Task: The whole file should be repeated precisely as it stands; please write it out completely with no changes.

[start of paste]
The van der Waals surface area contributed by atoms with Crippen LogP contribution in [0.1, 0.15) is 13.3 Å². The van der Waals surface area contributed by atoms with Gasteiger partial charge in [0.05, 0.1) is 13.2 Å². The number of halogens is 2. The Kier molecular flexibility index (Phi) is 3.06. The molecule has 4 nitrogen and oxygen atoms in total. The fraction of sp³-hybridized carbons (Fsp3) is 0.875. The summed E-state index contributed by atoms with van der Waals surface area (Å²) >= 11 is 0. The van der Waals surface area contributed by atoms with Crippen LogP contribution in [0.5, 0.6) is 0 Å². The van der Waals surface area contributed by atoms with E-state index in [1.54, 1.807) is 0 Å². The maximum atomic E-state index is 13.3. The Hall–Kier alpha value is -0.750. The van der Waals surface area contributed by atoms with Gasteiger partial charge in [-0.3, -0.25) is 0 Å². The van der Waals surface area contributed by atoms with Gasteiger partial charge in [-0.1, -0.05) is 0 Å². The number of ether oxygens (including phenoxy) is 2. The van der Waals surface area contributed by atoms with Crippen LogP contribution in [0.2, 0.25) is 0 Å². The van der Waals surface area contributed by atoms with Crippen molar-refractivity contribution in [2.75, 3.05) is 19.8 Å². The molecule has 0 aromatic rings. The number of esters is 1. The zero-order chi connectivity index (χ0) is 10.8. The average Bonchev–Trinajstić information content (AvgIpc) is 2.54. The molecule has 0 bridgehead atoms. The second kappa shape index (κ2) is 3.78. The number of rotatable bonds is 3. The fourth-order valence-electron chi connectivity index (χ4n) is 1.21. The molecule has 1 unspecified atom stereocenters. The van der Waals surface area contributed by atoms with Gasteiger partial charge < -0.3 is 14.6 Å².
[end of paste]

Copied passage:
The van der Waals surface area contributed by atoms with Crippen LogP contribution in [0.1, 0.15) is 13.3 Å². The van der Waals surface area contributed by atoms with Gasteiger partial charge in [0.05, 0.1) is 13.2 Å². The number of halogens is 2. The Kier molecular flexibility index (Phi) is 3.06. The molecule has 4 nitrogen and oxygen atoms in total. The fraction of sp³-hybridized carbons (Fsp3) is 0.875. The summed E-state index contributed by atoms with van der Waals surface area (Å²) >= 11 is 0. The van der Waals surface area contributed by atoms with Crippen LogP contribution in [0.5, 0.6) is 0 Å². The van der Waals surface area contributed by atoms with E-state index in [1.54, 1.807) is 0 Å². The maximum atomic E-state index is 13.3. The Hall–Kier alpha value is -0.750. The van der Waals surface area contributed by atoms with Gasteiger partial charge in [-0.3, -0.25) is 0 Å². The van der Waals surface area contributed by atoms with Gasteiger partial charge in [-0.1, -0.05) is 0 Å². The number of ether oxygens (including phenoxy) is 2. The van der Waals surface area contributed by atoms with Crippen LogP contribution in [0.2, 0.25) is 0 Å². The van der Waals surface area contributed by atoms with Crippen molar-refractivity contribution in [2.75, 3.05) is 19.8 Å². The molecule has 0 aromatic rings. The number of esters is 1. The zero-order chi connectivity index (χ0) is 10.8. The average Bonchev–Trinajstić information content (AvgIpc) is 2.54. The molecule has 0 bridgehead atoms. The second kappa shape index (κ2) is 3.78. The number of rotatable bonds is 3. The fourth-order valence-electron chi connectivity index (χ4n) is 1.21. The molecule has 1 unspecified atom stereocenters. The van der Waals surface area contributed by atoms with Gasteiger partial charge < -0.3 is 14.6 Å².